The hill tribe people are a migratory people. Nearly one million inhabit the mountainous northern & western region of Thailand. There are six major hill tribes within Thailand, they are – the Akha, Lahu, Karen, Hmong/Miao, Mien/Yao and Lisu. They are viewed by the Thai government as a national security threat, hundreds of thousands are refused citizenship. Living in relative cultural isolation and with distinctive linguistic and cultural backgrounds, hill tribe people lack a sense of national identity. Although the majority of the first-generation hill tribes have obtained Thai identification, the Ministry of Interior is cautious about granting Thai identity to newly immigrated hill tribes, because of their alleged involvement in illegal trafficking. With the variety of laws involved, the legal status of hill tribes fluctuates between “naturalized”, “alien” and “illegal”. Hill tribe people are among the most disadvantaged groups of the country, due largely to a lack of infrastructure, limited access to Thai citizenship and delayed land settlement. Their predicament leads to poverty, labour migration, improper schooling, marriage breakdown and families cannot support children.
Typical hill tribe home.
Child trafficking, child prostitution, child labour, drug dealing, drug abuse & illiteracy are major ethnocentric issues. Thai government struggles to effectively combat and prevent human trafficking. Consequently, hill tribe children invariably become the victims of gross human rights violations.
In mid-2014, the US State Department’s latest Trafficking in Persons Report states:
“…members of ethnic minorities, and stateless persons… are at the greatest risk of being trafficked.”
The founder of the local anti-trafficking organisation, Children of South East Asia
“Usually, if they have opportunities to stay at school, a strong community base, or any other opportunities realize, you find that they will not get mixed up with trafficking.”
Hill Tribe children swimming in mountain stream.
The United Nations and NGO’s have helped to provide ID cards and register hill tribe children. However an estimated 50% remain unregistered and do not attend a school (2014). They remain at home, often alone and are deemed “high risk” to trafficking.
Many of these high risk children have been abandoned by family because they are not wanted or can’t afford to keep them. Others are orphans. These become the poorest of the poorand the most vulnerable.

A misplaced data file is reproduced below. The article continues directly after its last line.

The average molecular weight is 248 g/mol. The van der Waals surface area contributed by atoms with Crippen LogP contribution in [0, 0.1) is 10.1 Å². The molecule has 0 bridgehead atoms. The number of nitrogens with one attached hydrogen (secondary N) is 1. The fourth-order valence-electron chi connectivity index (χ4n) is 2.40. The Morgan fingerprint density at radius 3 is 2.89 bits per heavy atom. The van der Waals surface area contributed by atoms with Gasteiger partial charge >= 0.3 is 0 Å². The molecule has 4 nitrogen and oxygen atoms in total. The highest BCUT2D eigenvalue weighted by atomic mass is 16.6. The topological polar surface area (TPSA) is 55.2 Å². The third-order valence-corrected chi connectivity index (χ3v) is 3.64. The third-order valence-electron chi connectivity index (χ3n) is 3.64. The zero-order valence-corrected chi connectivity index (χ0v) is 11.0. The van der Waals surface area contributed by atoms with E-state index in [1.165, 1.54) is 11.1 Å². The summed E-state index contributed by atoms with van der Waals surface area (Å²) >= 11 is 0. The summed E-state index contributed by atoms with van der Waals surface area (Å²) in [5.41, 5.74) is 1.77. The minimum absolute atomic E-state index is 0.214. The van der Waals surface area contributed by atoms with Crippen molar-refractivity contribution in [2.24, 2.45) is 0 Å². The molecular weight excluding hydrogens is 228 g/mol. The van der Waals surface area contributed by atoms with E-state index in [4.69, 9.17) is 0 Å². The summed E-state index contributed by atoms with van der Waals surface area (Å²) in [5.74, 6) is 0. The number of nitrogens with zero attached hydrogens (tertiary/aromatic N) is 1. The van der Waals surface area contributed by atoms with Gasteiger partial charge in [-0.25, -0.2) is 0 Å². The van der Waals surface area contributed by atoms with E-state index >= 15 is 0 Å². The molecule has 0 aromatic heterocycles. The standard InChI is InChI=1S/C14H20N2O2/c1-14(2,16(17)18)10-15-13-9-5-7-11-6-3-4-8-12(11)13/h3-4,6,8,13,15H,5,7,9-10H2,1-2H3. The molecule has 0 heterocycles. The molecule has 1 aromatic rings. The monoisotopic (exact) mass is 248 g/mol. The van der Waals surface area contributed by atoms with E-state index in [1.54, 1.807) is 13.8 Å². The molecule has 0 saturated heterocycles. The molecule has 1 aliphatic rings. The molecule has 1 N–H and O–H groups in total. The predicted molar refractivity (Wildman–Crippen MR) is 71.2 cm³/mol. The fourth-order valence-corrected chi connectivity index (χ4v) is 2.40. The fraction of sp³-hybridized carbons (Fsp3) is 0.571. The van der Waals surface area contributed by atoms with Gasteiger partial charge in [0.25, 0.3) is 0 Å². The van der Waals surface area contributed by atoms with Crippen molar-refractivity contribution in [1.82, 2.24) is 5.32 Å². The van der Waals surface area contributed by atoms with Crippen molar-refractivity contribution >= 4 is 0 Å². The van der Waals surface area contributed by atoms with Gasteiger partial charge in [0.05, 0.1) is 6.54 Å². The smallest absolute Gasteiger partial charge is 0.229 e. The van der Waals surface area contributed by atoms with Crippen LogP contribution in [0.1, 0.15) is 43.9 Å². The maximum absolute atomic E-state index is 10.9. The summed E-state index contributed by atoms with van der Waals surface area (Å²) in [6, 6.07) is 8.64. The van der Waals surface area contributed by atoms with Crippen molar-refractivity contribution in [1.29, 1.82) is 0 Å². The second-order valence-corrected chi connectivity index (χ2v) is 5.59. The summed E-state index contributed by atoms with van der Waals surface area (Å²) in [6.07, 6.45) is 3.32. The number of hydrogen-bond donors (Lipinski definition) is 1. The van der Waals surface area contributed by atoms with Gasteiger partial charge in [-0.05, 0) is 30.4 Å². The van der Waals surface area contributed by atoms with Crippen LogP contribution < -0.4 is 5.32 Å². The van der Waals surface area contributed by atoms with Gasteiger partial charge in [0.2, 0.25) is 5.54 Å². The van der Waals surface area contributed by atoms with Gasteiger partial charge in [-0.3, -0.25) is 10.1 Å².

Chiang Rai Hill Tribe Project Begins
In 2005, Surasak and Mon Klumsomphan began an orphanage for hill tribes children at risk. It was started by the passion of one family. It has been very difficult to effectively operate the full potential of this project because they have been restricted by their meagre budget. Their aim was to help the homeless and high risk children by providing them with a home and a caring environment.
Many of the children’s parents have died or are in gaol or are drug addicts and their extended families were unable to care for them. Others have been abandoned by their mother or father after the spouse has died. Sometimes they go to live with a member of their extended family. However, these children are not viewed as children to beloved and nurtured, but as economic units to be exploited. In other cases, the relatives do want to provide a good environment, but are destitute themselves.
The children become vulnerable to traffickers. Child trafficking, child prostitution, child labour, drug dealing, drug abuse & illiteracy are major issues. The Thai government struggles to effectively combat and prevent human trafficking and it lacks adequate resources to handle its disproportionate problem.
Young girls rescued from the sex trade.
Most of those trafficked from the hill tribes are simply economically desperate. Devoid of opportunity, they sell themselves, or are sold without fully understanding the debt bondage and slave-like conditions they will end up in.
Exploitation of children and HIV/AIDS are common results of these problems. According to Ecpat International, some 30,000 to 40,000 children, not including foreign children, are exploited as prostitutes in Thailand every year.
A young girl suffering from HIV/AIDS.
Many human trafficking victims come from Laos. The country of Laos has one of the worst poverty rates in South East Asia and is a prime source for the flourishing sex trafficking rings in Thailand. Around 90% of Lao trafficked victims are transported into Thailand. The majority of these victims are 12 to 18 year-old girls who are coerced into the sex trade. (The Democrat 2014).
Moreover, many poor people from Myanmar and Laos leave their homes to work illegally in Thailand to improve their standard of living. However, many of these girls and young women are deceived into prostitution through working in Thai restaurants and karaoke bars. They are extremely vulnerable. This problem is very common in Thailand.